Asterix: Asterix in Spain : Album 14 Hardback
Illustrated by Albert Uderzo
Part of the Asterix series
The brave Iberians are holding out against Julius Caesar, like Asterix and his friends.
So when Chief Huevos y Bacon's son is taken hostage, who better to recuse him than the Gauls?
Taking him home to Hispania, now Spain, they tangle with the tourist industry and flamenco, and face a wild aurochs in the arena - or bullring. And can it be true? Cacofonix finds a fan in little Pepe!
- Format: Hardback
- Pages: 48 pages, 48 Illustrations, unspecified
- Publisher: Hachette Children's Group
- Publication Date: 09/09/2004
- Category: Comic strip fiction / graphic novels
- ISBN: 9780752866307
- Paperback from £7.39
Showing 1 - 1 of 1 reviews.
Review by David.Alfred.Sarkies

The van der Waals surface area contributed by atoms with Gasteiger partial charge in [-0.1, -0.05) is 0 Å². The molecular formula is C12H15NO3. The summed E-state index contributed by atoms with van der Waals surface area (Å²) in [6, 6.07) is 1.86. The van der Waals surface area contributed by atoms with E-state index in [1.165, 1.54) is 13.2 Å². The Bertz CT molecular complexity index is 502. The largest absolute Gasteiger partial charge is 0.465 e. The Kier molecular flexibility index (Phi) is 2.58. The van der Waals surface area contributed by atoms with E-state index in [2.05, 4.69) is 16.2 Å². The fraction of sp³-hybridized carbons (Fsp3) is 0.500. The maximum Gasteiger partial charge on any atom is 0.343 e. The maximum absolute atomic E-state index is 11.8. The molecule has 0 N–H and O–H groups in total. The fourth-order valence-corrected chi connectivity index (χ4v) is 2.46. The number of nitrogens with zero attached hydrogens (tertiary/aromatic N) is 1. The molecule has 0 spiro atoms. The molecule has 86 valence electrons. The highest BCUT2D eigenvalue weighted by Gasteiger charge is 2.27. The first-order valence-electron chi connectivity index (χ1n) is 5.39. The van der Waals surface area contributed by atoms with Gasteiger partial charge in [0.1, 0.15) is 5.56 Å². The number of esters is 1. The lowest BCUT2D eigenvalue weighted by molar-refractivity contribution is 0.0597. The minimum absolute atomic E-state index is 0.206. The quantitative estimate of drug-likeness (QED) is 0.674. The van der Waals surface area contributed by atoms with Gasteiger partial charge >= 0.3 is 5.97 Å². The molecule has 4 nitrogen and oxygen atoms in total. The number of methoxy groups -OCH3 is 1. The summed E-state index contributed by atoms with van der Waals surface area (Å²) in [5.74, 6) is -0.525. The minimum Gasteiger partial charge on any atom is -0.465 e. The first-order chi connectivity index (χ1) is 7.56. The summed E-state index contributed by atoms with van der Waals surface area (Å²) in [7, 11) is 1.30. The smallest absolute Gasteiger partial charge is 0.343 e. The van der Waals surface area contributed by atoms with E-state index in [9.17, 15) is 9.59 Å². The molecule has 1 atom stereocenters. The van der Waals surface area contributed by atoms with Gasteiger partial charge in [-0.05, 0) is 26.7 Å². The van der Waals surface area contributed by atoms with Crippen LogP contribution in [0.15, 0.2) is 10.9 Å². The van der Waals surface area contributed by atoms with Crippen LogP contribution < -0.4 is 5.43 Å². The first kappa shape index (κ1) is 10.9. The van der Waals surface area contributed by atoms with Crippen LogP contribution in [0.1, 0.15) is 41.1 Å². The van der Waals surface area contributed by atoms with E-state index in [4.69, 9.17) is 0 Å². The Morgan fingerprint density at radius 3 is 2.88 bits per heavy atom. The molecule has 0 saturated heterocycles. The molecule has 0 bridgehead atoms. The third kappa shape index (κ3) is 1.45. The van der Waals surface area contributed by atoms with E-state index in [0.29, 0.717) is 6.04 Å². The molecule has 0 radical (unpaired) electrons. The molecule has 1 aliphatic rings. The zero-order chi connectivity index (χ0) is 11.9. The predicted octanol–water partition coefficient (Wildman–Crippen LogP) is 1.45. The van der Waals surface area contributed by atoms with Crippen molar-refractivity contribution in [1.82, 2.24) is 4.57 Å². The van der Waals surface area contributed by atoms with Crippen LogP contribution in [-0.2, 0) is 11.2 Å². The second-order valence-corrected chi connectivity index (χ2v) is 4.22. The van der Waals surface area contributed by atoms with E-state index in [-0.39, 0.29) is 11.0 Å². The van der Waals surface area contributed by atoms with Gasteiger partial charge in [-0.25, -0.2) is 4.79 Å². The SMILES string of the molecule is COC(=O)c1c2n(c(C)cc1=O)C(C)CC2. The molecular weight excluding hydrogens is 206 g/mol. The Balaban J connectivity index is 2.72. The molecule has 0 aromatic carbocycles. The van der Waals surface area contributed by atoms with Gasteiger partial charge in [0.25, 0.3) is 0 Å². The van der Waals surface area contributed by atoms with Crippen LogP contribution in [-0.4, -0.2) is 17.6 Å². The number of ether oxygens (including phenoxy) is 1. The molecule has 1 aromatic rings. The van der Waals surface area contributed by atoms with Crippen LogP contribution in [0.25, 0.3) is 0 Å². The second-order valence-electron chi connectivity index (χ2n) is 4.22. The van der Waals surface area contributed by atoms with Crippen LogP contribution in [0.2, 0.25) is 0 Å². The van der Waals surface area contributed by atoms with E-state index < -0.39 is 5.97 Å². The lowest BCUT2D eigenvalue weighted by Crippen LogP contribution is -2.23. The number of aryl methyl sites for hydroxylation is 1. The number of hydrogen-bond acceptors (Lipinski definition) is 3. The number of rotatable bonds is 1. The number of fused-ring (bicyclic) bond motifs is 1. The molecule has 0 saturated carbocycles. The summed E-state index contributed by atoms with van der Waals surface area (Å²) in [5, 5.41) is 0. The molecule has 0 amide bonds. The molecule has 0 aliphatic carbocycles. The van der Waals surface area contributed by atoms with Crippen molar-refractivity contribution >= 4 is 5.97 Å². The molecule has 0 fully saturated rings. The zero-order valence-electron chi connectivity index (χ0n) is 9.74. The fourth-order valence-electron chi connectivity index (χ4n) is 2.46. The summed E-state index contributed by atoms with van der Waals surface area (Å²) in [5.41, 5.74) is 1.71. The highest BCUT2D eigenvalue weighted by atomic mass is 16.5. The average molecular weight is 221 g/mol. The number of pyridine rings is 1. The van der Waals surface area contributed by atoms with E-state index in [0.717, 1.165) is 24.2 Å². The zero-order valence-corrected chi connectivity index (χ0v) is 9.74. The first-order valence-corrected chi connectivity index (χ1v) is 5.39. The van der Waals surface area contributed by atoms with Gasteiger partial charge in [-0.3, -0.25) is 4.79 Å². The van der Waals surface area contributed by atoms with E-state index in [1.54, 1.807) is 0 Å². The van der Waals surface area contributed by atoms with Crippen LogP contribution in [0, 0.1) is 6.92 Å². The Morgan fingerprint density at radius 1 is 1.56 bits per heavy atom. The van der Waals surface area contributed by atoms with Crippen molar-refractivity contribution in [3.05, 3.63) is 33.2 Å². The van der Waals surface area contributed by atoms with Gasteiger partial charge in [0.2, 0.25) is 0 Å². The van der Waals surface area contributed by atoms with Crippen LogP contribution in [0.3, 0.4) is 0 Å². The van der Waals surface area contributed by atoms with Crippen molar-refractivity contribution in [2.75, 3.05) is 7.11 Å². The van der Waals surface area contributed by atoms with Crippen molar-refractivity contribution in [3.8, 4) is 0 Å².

Well, finally the first Asterix album where they have a fish fight, and it took up to number 14 for these fish fights to begin. In fact, I am thinking that this is the first album that introduces Unhygenix the fish monger and Bacteria his wife. The reason I make this statement is because one of the many things I remember about the Asterix albums from when I was a kid was the fish fights, particularly since they tended to begin with somebody throwing a fish and the fish hitting Fullyautomatix.I could actually go on and on about this particular fish fight, and in fact this particular fish fight is probably the best part of this album. Basically after the fight everything sort of begins to go down hill. Okay, they are still making references to actual events in Ancient Rome, and in this one we have the part of the civil war that was fought in Spain, though the album begins after Ceaser had defeated his opponents there. However, as it is not surprising with the Asterix albums, there happens to be one village in Spain that is holding out against Ceaser, though they don't happen to have a magic potion.Basically, Ceaser kidnaps the chieftain's boy and sends him to Gaul for safe keeping. However the boy is a real handful, especially since he happens to be the Chieftain's boy. Unfortunately, sending the boy to Gaul poses some problems because when the Romans run into Asterix and Obelix, they pretty quickly lose the boy, and when Asterix and Obelix realise that the boy is a real handfull, they decide to return him to Spain.The album deals more with the journey to the village, and there is only one page where they are actually at the village, however there is a lot of humour that is particular to Spain. For instance, when they arrive they discover that there is a traffic jam because everybody is coming from the north to holiday in Spain (as is very common in Europe). Also, the roads are in terrible condition, which was probably the case back then, and may still be the case today. If Spain is anything like Greece, then it would not be the easiest of places to drive (and I have driven in both Italy and Greece, but I have never been to Spain). Also, we have quite a lot of Goths (Germans) frequenting the hotels there.Then there is the ubiquitous festivals and bull fights. Okay, I really didn't get the fact that there was a druidic festival in every town, but Asterix does tend to take the modern Christian festivals and gives them a pre-Christian twist (though it is obvious that they are poking fun at the modern festival, in the same way that they are poking fun at modernity). However the bullfight scene is probably more suggesting of how the bull fight came about, and of course it involves Asterix being centre stage.As I mentioned, it is not my favourite of the albums, and I suspect that the albums will start going down hill from here, though I am still keen to try and get the rest of them and read through them. I believe that the last one that I read as a kid was Asterix and Son (or Asterix in the Land of the Black Gold) however more have been produced since then, and I will probably also get my hands on them as well.